While school was in session last Thursday and Friday, many Jewish students chose not to attend as they observed Rosh Hashana, one of the most sacred days for the Jewish community.
“We shouldn’t be forced to decide between going to class or practicing Judaism,” senior Daniel Namvar said. “It’s unfair.”
UM’s Chabad organization, which acts as a home away from home for Jewish students, is addressing this issue by seeking to have the university close on the High Holy Days of Rosh Hashana and Yom Kippur during the 2012-2013 school year.
“I don’t anticipate that this will change in the future unless the Faculty Senate or the Student Senate determine that this is an issue that they want to address,” said Scott Ingold, the associate vice president for the university’s Office of the Registrar and Division of Enrollment Management.
Chabad members have been circulating a letter to petition the administration in favor of the High Holy Day shutdown. Written and online petitions have reached more than 700 signatures, as of last Thursday.
“We’re trying to make it easier for a student on campus to be Jewish,” said junior Isi Stein, president of Chabad.
Both sacred holidays require Jews to abstain from all work-related activities in order to partake in reflection and self-sacrifice, according to Chabad’s letter.
Additionally, all public schools in South Florida are traditionally closed on these days.
The academic calendar is based on providing a total of 69 class days of instruction. UM is open on Good Friday, Veterans Day, Columbus Day and other holidays. It has not shut down for those holidays throughout the year because the more holidays that are officially observed, the longer the semesters become, Ingold said.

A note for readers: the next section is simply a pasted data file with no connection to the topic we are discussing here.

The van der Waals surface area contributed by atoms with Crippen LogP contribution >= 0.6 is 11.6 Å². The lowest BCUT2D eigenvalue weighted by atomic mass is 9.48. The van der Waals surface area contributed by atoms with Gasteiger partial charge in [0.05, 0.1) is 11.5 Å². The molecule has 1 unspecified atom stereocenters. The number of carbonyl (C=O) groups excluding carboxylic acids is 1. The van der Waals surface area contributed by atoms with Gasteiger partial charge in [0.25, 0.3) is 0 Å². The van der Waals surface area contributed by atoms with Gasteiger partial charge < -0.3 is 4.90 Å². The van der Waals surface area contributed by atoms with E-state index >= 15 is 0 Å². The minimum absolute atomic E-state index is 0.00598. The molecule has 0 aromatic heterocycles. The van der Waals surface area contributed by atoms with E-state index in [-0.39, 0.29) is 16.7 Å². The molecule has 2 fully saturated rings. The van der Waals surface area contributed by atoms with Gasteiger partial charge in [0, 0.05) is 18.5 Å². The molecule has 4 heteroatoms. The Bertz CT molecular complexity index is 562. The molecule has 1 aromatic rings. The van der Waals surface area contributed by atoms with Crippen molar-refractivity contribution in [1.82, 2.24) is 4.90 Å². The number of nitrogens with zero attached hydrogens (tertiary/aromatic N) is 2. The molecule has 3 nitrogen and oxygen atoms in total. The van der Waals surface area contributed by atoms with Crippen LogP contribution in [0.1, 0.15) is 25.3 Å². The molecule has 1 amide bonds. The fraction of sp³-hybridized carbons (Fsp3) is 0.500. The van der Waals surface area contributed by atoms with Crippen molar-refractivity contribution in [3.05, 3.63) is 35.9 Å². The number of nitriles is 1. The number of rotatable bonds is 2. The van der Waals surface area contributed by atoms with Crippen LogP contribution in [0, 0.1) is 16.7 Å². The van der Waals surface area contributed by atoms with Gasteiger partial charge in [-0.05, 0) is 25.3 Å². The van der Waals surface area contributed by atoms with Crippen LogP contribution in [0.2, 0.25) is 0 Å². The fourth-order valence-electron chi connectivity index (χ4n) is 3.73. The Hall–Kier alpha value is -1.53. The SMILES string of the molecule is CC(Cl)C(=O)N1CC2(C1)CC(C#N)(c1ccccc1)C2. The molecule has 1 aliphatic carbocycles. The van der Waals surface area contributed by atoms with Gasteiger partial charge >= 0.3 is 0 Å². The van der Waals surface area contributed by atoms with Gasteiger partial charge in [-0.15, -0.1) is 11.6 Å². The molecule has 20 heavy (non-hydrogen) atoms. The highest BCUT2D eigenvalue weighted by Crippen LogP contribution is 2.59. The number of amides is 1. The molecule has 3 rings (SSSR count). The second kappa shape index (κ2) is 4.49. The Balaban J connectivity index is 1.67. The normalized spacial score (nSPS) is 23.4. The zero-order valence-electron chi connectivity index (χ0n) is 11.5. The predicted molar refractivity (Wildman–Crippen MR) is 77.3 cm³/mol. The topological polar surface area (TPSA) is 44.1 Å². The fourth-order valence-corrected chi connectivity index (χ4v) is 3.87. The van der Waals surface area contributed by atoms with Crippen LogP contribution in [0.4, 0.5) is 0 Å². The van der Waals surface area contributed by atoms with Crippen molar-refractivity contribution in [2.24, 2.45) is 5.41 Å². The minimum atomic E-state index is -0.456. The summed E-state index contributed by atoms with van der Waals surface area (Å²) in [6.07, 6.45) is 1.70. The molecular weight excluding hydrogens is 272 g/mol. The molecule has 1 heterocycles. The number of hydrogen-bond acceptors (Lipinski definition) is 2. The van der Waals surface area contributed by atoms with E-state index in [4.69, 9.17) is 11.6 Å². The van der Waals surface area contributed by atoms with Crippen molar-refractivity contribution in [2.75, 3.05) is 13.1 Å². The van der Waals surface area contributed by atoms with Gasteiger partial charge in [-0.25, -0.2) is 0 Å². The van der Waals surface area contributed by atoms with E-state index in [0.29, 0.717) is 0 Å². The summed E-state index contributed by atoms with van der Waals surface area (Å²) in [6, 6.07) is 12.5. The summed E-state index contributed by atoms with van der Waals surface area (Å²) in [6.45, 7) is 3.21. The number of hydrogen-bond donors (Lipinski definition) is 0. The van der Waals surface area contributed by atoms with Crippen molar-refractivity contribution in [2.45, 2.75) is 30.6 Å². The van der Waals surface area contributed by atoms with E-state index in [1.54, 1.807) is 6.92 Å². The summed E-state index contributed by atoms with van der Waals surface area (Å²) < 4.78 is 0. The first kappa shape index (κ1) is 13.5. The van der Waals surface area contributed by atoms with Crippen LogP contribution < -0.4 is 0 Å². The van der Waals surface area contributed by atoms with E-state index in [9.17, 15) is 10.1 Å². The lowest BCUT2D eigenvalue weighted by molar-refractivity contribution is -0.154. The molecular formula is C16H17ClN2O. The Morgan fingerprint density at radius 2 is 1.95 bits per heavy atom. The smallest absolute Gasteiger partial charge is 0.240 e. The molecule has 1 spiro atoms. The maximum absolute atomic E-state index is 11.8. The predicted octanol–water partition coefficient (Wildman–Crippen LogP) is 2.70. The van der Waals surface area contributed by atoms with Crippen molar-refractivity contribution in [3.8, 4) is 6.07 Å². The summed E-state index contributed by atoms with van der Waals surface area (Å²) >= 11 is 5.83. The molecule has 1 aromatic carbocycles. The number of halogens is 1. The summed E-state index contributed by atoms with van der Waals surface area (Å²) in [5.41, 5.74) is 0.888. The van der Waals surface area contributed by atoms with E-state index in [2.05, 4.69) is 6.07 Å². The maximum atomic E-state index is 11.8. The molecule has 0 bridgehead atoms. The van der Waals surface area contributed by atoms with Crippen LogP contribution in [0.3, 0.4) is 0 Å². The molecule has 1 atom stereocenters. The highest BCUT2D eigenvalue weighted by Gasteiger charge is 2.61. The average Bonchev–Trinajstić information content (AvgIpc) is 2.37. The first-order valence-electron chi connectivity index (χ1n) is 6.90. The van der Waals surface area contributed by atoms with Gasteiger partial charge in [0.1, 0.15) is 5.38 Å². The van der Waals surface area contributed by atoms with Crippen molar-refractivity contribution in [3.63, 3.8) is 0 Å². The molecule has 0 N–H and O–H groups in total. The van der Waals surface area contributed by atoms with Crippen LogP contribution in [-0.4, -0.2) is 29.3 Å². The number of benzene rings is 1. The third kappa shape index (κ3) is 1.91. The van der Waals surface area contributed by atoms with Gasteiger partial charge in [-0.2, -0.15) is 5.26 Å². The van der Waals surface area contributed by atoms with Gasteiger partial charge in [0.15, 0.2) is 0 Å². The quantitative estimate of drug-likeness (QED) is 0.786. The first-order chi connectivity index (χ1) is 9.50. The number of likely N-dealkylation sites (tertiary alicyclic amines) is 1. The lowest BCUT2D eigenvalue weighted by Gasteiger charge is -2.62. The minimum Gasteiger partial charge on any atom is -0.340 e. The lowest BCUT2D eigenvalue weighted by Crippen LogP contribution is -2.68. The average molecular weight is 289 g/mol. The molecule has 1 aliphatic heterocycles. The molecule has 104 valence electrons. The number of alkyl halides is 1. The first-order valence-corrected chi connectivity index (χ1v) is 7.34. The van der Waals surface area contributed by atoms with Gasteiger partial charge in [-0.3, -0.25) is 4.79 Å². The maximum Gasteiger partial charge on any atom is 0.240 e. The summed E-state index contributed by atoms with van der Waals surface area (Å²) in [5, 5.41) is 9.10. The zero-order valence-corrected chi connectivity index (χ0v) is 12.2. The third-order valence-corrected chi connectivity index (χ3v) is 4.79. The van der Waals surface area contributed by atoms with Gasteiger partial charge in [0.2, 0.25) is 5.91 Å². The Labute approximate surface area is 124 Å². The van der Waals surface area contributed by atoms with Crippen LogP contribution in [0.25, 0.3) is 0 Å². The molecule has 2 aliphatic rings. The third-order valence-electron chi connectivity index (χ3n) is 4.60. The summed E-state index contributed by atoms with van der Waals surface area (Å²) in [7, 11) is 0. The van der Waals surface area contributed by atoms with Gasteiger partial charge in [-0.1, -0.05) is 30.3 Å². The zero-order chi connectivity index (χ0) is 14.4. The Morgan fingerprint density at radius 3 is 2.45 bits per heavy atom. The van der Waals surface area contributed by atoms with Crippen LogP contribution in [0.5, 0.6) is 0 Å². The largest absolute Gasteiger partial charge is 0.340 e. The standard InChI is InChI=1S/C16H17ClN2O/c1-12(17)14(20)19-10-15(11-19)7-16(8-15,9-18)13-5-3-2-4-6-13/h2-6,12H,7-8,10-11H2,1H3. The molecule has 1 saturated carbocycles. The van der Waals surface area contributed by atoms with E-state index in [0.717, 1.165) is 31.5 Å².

The problem of defining which religious holidays fall into the category of a major holiday may raise additional issues.
The university’s current policy permits students to observe their respective holidays without incurring penalties from their professors, and instructs professors not to schedule tests or important activities. However, this practice has been ignored by some professors.
“I had to miss my bio lab, so I missed a presentation with my group and they had to present without me,” said freshman Michael Groswald, who also had a test scheduled Thursday.
Students who miss class sometimes email or talk to their professors ahead of time, but their professors are not always understanding, Stein said.
“It’s a shame because a lot of professors, especially Jewish professors who are not observant, say to students, ‘I’m Jewish, but I’m here, so you’re going to be here on that day,’” Stein said.
Senior Erica Lewis argued that, although the university considers missing class an excused absence, students still have to worry about making up any missed work and catching up on class materials.
Freshman Rebecca Singer went to Rosh Hashana services only on Thursday to find a balance between attending classes and observing the holiday. She took school being open as an opportunity to make an important personal decision.
“It’s a chance for me and other freshmen to figure out our ideas and feelings about how religious we should be when we’re away from our parents,” Singer said.